Versus The City - Phil
Everybody thinks I’m asleep. I’m not! I hear the noise of the TV coming up the stairs, with the warm glow of the hall light and the smell of Dad’s chips. Up here it’s cold, and quiet, and dark, although not as dark as the bottom of our garden, which is the darkest place in London, where the shadow from the fence cuts out the light from the train line above. There aren’t any chips up here, either, which is a shame. Cold, dark and silent are fine by me, but I’d quite like some chips.
Living in London - any big city I suppose - cold, dark and silent are like treasure. Everywhere is noisy and bright and hot. I like to sit here, at the end of my bed, when everyone thinks I’m already asleep, and look out into the night. It’s calming. I don’t know how I’m supposed to sleep otherwise.
A train flashes past. My money box rattles, I feel the rumble in my belly, like I’m hungry. I only notice that when I’m sat here. I guess you get used to it, living by the train line, like you need to see the train to notice that literally the whole house is shaking. It’s funny what you don’t notice if you’re not looking.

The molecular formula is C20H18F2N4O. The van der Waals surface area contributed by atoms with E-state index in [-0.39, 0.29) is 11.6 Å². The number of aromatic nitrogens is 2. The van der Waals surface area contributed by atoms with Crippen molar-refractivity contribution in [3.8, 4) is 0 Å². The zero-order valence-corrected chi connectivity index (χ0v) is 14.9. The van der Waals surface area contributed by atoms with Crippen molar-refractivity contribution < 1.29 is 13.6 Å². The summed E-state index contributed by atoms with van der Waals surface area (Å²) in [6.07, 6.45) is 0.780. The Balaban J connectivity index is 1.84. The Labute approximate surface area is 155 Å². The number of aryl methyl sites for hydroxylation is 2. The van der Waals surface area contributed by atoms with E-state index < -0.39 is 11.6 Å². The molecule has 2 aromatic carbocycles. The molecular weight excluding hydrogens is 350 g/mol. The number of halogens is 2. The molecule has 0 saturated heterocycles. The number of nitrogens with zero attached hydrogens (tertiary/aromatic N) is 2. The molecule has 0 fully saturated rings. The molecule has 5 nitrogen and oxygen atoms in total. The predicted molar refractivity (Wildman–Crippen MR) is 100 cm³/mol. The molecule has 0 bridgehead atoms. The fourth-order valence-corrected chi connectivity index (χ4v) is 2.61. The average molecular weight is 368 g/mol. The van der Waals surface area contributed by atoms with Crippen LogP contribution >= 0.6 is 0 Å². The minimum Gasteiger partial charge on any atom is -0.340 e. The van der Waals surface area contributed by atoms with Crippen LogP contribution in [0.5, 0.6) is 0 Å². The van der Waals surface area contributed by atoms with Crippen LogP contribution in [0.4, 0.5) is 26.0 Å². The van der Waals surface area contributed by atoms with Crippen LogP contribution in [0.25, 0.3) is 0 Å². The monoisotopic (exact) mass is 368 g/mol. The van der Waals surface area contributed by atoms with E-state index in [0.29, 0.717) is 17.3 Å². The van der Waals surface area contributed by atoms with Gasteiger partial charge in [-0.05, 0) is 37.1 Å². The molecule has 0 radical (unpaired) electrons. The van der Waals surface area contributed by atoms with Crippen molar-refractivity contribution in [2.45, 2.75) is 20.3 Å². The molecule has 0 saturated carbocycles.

A fox runs up the embankment and stops on the track. It sniffs the air, looking one way and then another. Suddenly its head jerks, it looks up the track and then scampers away. Is there another train coming? Not usually so soon, not according to the timetable.
This one’s slower. It grinds to a squeaking, hissing halt opposite me. The lights inside are bright - it’s less dark now. I see a lady sat in the window, halfway down the carriage. Her forehead is pressed against the window. It must feel cool. Perhaps she finds the city too much as well. I lean forward, to press my head against my bedroom window, like her. Unfortunately, it’s further away than I think, and I nearly topple forwards. I stop myself by placing my right palm on the window. It thuds, but I don’t expect anyone downstairs will hear. I look up at the train.
The lady has her palm on the window too! Her right! Can she see me? Well… I watch the people on the train every night. Why wouldn’t they be watching me? That shocks me a bit. What do they see? What did they think of me? Suddenly, I want to jump out if the window, run down the garden and… what? Talk to her, find out who she is, what she sees? I know that’s impossible. But if I can’t ask her, maybe I can still find out. Maybe I can take the train, see the world that she seest. Maybe this weekend. Maybe I’ll…
Maybe I’ll see someone like me.
The train brakes hiss, and the train is pulling away. I wave. The lady on the train waves back.